Inside, everything that had been on shelves was now on the floor. Finished printing jobs, consisting of 25×30-inch sheets of paper, were still standing on the large carts on which they were stacked. The carts had rolled back and forth along the 60-foot pressroom corridor, all without spilling over. Marvin Heikes, the foreman, after we inspected the damage said we needed to find someone to get the power back on because the job was a priority. My response was that priorities had changed in the last 10 minutes and I was going home to check on my family.
The family was safe, still standing with neighbors in the driveway of our Birchwood home.
No. 1 Son Steve, age 11, had checked the inside of the house and reported everything seemed okay but that “the toilet is smoking.” Contents of a cabinet had spilled, causing that effect. Further examination disclosed that the television set in the master bedroom was intact on its stand…except that the stand now was upside down. I was glad not to have been able to observe the gyrations it underwent in getting that way.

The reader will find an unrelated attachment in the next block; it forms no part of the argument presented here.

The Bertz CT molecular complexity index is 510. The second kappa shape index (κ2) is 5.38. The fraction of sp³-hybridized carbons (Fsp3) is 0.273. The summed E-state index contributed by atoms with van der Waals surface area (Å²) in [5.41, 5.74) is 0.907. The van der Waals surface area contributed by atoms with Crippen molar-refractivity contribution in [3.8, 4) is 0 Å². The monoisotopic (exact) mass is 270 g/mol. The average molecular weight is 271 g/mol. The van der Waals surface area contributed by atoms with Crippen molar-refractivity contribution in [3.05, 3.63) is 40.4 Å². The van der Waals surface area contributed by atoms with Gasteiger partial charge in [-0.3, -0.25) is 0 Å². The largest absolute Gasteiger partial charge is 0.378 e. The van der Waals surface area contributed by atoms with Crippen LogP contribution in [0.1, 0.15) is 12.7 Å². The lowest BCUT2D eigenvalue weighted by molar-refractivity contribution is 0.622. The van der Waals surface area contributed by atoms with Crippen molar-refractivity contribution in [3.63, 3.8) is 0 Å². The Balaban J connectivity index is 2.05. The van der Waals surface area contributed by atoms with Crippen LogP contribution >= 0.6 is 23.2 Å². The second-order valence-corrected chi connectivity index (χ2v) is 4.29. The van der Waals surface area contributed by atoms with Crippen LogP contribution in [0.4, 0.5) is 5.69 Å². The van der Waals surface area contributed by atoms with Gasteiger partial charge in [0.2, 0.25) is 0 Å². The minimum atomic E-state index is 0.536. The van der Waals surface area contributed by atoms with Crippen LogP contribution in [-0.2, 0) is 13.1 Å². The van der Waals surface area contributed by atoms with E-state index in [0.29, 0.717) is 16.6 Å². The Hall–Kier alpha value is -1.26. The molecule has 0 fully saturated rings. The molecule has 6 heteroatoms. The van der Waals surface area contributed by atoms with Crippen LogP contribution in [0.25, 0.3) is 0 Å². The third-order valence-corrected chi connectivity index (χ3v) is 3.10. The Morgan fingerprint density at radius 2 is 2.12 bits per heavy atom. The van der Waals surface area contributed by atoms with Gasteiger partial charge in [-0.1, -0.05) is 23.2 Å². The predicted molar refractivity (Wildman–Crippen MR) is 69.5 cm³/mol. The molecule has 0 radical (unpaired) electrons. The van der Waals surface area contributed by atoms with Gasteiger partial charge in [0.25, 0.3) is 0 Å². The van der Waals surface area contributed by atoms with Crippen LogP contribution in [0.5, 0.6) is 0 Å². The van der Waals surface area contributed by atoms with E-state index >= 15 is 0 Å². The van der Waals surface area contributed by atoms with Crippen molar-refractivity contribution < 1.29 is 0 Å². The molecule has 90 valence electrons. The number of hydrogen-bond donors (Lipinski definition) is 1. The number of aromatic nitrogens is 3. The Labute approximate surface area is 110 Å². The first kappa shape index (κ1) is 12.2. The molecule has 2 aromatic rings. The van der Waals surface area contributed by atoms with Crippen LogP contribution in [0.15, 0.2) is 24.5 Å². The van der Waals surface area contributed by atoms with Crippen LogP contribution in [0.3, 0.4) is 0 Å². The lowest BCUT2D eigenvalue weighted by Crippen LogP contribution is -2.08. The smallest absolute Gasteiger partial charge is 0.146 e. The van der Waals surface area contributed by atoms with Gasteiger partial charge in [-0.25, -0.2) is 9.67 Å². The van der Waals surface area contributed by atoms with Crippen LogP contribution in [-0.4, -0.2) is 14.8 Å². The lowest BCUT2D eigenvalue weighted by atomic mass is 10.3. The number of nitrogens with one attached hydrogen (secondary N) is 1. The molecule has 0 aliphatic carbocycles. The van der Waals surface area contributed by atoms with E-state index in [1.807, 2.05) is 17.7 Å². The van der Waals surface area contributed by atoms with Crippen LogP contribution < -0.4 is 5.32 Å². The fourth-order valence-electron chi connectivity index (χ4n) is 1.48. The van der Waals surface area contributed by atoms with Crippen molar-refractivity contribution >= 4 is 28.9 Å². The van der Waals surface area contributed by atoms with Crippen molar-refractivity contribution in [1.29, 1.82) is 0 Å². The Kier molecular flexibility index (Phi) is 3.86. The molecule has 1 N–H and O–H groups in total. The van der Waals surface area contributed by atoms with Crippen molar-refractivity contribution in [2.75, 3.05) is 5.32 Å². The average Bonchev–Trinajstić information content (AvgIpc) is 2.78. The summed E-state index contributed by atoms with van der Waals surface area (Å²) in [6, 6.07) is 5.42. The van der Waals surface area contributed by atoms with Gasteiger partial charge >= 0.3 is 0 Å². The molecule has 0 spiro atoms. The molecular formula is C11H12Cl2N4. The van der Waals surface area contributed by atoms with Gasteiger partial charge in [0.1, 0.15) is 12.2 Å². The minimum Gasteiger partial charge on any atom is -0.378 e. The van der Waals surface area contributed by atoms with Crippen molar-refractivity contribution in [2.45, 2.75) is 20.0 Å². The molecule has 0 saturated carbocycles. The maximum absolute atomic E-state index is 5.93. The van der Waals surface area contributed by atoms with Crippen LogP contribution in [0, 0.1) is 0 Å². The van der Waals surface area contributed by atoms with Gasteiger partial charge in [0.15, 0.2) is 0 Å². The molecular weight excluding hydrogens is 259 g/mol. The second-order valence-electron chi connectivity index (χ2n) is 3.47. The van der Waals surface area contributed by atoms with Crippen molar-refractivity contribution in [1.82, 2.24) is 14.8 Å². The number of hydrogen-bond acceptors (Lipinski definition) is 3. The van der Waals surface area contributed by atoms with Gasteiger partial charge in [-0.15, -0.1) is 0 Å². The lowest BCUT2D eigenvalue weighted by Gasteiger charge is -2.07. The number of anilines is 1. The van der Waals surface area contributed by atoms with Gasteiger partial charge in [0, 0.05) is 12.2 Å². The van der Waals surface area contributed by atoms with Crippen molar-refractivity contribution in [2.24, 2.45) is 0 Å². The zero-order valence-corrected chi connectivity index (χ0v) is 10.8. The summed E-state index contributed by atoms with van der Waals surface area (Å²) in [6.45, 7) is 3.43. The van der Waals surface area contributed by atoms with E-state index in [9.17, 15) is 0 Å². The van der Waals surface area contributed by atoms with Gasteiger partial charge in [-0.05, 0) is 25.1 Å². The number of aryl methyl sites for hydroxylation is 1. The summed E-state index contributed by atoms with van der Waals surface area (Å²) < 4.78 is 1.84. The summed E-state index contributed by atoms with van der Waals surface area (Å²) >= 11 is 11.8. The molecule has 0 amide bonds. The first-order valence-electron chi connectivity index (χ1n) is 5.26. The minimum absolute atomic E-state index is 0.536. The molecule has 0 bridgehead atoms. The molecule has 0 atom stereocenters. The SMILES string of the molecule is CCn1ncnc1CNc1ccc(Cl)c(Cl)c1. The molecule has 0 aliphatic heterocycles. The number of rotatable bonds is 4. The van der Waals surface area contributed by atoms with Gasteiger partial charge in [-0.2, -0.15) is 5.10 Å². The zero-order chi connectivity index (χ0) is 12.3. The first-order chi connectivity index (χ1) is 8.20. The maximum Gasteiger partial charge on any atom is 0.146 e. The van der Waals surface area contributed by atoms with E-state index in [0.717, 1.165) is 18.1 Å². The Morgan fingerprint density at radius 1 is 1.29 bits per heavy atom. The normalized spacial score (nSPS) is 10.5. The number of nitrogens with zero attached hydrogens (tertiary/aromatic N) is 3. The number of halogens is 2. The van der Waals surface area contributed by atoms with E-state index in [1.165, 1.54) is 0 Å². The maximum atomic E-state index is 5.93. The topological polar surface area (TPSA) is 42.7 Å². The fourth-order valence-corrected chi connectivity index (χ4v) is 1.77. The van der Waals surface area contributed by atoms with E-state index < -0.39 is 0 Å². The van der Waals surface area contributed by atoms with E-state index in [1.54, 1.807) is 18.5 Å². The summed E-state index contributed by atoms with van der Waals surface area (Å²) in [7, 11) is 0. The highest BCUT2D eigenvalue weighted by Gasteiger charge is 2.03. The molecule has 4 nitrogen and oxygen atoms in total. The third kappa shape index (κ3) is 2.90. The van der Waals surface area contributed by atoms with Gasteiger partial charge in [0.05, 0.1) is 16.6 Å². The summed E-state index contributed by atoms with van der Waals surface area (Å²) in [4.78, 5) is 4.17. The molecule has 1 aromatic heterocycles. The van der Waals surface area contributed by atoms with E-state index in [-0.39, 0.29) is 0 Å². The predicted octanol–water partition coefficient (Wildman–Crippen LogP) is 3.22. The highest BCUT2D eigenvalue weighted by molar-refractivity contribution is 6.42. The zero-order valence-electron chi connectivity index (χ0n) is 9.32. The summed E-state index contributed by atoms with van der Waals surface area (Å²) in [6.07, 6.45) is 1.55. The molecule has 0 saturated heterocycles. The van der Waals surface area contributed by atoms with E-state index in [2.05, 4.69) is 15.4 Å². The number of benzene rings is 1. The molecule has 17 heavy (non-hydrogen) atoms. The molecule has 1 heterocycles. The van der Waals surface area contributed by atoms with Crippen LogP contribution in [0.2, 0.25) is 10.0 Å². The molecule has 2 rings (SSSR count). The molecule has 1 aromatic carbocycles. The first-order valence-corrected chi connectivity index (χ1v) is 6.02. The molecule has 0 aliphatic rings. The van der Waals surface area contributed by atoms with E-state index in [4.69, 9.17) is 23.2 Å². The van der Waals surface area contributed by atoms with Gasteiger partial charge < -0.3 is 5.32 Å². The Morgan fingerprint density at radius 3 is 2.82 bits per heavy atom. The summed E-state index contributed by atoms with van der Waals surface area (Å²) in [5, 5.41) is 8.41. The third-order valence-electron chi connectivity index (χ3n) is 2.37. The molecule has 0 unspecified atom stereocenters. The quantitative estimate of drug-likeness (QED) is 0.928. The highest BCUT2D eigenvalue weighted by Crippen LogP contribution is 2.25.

My bride and her friend Betty Pyles had been shopping in Anchorage but returned earlier than usual due to an uneasy feeling that came over Barbara. The last stop on their shopping trips for the past year, usually around 5:30 p.m., had been the new JC Penny store. On any other trip, they would have been at the store which suffered major damage—and where two persons lost their lives and another was seriously injured, trapped in her parked car that was crushed by the falling facade.
Lee Jordan has been an Alaskan since 1949, moved to Chugiak in 1962 and in 2016 moved back to Anchorage. An Alaska history buff, he enjoys writing about the place where he did not want to be sent, but came to love. He has written four books on Alaska history and has a blog at www.byleejordan.com.